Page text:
|Photo courtesy of stockimages, FreeDigitalPhotos.net|
A friend asked me to ask my missionary friends for things they’d like to find in a missionary closet as well as things they wouldn’t use. I was overwhelmed by the many answers, so I felt like sharing their list with you.
Maybe your church already has a missionary closet, or maybe it doesn’t. Here’s my own definition: a “missionary closet” is a place in the church where helpful items are collected, so that missionaries that visit your church can go through and take what they can use.” Some churches use a point system, where the missionary can take up to 25 points, for example. Others let them go through and choose anything they can use. I have yet to see any missionary abuse this generosity. Most are choosy, since it is costly to take anything overseas. They think about present travel needs as well as their future needs on the field.
RECOMMENDED ITEMS (Most recommended first, least last)
- Gift cards—gas, restaurants, Walmart, hair stylists, Amazon, etc.—preferably to chain stores, restaurants and stations.
- Kids’ travel games and activities—books, sticker books, coloring books and crayons, games, etc.
- Hand sanitizer
- Thank you and blank notes
- Baby wipes, cleaning wipes
- Travel-size shampoos, conditioners
- Girls’ hair clips, bows, bobby pins
- Travel sewing kits
- Diapers—name brands, several sizes
- Music and children’s CDs
- Unscented lotions—Quite a few missionaries said unscented because of allergies. Some also said Bath and Bodyworks lotions.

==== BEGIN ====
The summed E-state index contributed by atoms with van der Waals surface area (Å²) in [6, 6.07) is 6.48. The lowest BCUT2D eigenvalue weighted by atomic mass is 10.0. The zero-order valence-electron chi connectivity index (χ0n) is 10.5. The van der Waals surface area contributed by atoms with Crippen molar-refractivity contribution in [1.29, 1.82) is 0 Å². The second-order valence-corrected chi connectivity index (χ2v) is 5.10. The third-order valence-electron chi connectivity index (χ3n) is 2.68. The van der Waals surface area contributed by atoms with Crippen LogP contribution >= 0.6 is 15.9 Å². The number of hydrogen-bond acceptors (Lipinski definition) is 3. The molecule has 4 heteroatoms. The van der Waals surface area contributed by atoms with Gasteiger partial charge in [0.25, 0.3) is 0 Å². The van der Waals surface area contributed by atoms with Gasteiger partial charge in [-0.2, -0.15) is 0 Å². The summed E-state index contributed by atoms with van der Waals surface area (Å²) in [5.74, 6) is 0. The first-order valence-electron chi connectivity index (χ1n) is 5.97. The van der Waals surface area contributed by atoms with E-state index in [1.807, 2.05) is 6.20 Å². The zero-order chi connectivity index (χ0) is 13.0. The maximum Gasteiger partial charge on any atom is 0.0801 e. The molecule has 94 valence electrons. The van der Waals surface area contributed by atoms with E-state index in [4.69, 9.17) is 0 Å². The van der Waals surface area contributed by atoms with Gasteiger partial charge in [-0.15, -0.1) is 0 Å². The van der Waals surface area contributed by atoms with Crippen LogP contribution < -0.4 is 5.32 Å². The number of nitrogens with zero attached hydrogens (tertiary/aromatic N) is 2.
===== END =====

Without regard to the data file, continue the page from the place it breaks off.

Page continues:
- Unscented laundry detergent pods
- Duct tape
- Breath mints
- Good make-up (Mary Kay, Avon, etc.)
- Essential oils
- Flash drives
- Shaving supplies (for men and women)
- Cough drops (some sugar free)
- Toothpaste, toothbrushes
- Small tool kit
- Small office items
- Books—missionary biographies, children’s books, homeschooling books
- School supplies—pens, pencils, highlighters, paper, etc.
- Paper plates, bowls
- Travel snacks
- Ibuprofen, Tylenol, Advil
- Good multi-vitamins
- Travel snacks
- Yarn—for the crafty traveling lady
- New duffel bags, carry-ons, luggage
- Towels, wash cloths, hand towels, dish cloths, dish towels
- Seasonal decorations and or tablecloths: Thanksgiving, Easter, Christmas
- quarters for laundromats (small bags of them)
DO NOT INCLUDE
- Anything that's past the expiration date and old
- Anything you wouldn’t be delighted with yourself
- Old clothing
- Large-size toiletries
- Large toys for children—no space in vans!
One thing that several of the women mentioned is that it’s much easier to go through the missionary closet by themselves. They know what they need and don’t need, and they don’t like to feel pressured to take things they don’t have space for or can’t use. Many missionaries live in small spaces on the field, and when they are on deputation, there is only so much space in a car or van. (Some said the same for going shopping. They didn’t want to feel pressured to find an outfit. They would rather find one by themselves.)
Every missionary appreciates a missionary closet! It shows you care about your missionaries and about what they’re doing on the field. If your church supports missionaries, this is one way your people can be a blessing to them.
I’d love to know if you found this list helpful. Does your church already have a missionary closet ? (If not, maybe you can start one!) Please share your thoughts in the comments.